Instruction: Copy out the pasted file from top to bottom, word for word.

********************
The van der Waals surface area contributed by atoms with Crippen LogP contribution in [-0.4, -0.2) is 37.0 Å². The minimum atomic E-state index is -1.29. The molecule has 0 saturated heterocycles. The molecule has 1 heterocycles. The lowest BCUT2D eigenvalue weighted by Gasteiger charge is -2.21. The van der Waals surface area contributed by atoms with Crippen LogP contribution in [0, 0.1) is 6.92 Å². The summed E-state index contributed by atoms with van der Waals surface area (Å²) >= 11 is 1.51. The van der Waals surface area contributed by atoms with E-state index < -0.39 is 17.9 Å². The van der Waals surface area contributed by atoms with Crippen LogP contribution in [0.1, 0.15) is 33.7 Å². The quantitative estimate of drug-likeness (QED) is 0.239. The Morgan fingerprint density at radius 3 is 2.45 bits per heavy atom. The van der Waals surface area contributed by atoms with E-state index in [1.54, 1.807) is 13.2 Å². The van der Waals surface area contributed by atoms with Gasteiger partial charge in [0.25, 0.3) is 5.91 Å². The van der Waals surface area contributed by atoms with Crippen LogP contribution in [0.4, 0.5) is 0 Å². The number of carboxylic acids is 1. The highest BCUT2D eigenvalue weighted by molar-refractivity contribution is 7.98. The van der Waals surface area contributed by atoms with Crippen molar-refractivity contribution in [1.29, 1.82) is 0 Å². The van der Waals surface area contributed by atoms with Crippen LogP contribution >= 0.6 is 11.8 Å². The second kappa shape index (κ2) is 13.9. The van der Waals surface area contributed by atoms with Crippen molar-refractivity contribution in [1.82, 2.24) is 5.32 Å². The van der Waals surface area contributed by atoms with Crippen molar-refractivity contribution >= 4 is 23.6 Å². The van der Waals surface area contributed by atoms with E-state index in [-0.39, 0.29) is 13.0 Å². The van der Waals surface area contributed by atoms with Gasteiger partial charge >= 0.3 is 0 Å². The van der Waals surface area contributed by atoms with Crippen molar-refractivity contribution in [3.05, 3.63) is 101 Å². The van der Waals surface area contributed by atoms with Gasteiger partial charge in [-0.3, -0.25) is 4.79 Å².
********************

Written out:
The van der Waals surface area contributed by atoms with Crippen LogP contribution in [-0.4, -0.2) is 37.0 Å². The minimum atomic E-state index is -1.29. The molecule has 0 saturated heterocycles. The molecule has 1 heterocycles. The lowest BCUT2D eigenvalue weighted by Gasteiger charge is -2.21. The van der Waals surface area contributed by atoms with Crippen LogP contribution in [0, 0.1) is 6.92 Å². The summed E-state index contributed by atoms with van der Waals surface area (Å²) >= 11 is 1.51. The van der Waals surface area contributed by atoms with E-state index < -0.39 is 17.9 Å². The van der Waals surface area contributed by atoms with Crippen LogP contribution in [0.1, 0.15) is 33.7 Å². The quantitative estimate of drug-likeness (QED) is 0.239. The Morgan fingerprint density at radius 3 is 2.45 bits per heavy atom. The van der Waals surface area contributed by atoms with E-state index in [1.54, 1.807) is 13.2 Å². The van der Waals surface area contributed by atoms with Gasteiger partial charge in [0.25, 0.3) is 5.91 Å². The van der Waals surface area contributed by atoms with Crippen LogP contribution in [0.4, 0.5) is 0 Å². The number of carboxylic acids is 1. The highest BCUT2D eigenvalue weighted by molar-refractivity contribution is 7.98. The van der Waals surface area contributed by atoms with Crippen molar-refractivity contribution in [1.29, 1.82) is 0 Å². The van der Waals surface area contributed by atoms with Crippen LogP contribution >= 0.6 is 11.8 Å². The second kappa shape index (κ2) is 13.9. The van der Waals surface area contributed by atoms with Crippen molar-refractivity contribution in [1.82, 2.24) is 5.32 Å². The van der Waals surface area contributed by atoms with Crippen molar-refractivity contribution >= 4 is 23.6 Å². The van der Waals surface area contributed by atoms with E-state index in [-0.39, 0.29) is 13.0 Å². The van der Waals surface area contributed by atoms with Gasteiger partial charge >= 0.3 is 0 Å². The van der Waals surface area contributed by atoms with Crippen molar-refractivity contribution in [3.05, 3.63) is 101 Å². The van der Waals surface area contributed by atoms with Gasteiger partial charge in [-0.3, -0.25) is 4.79 Å².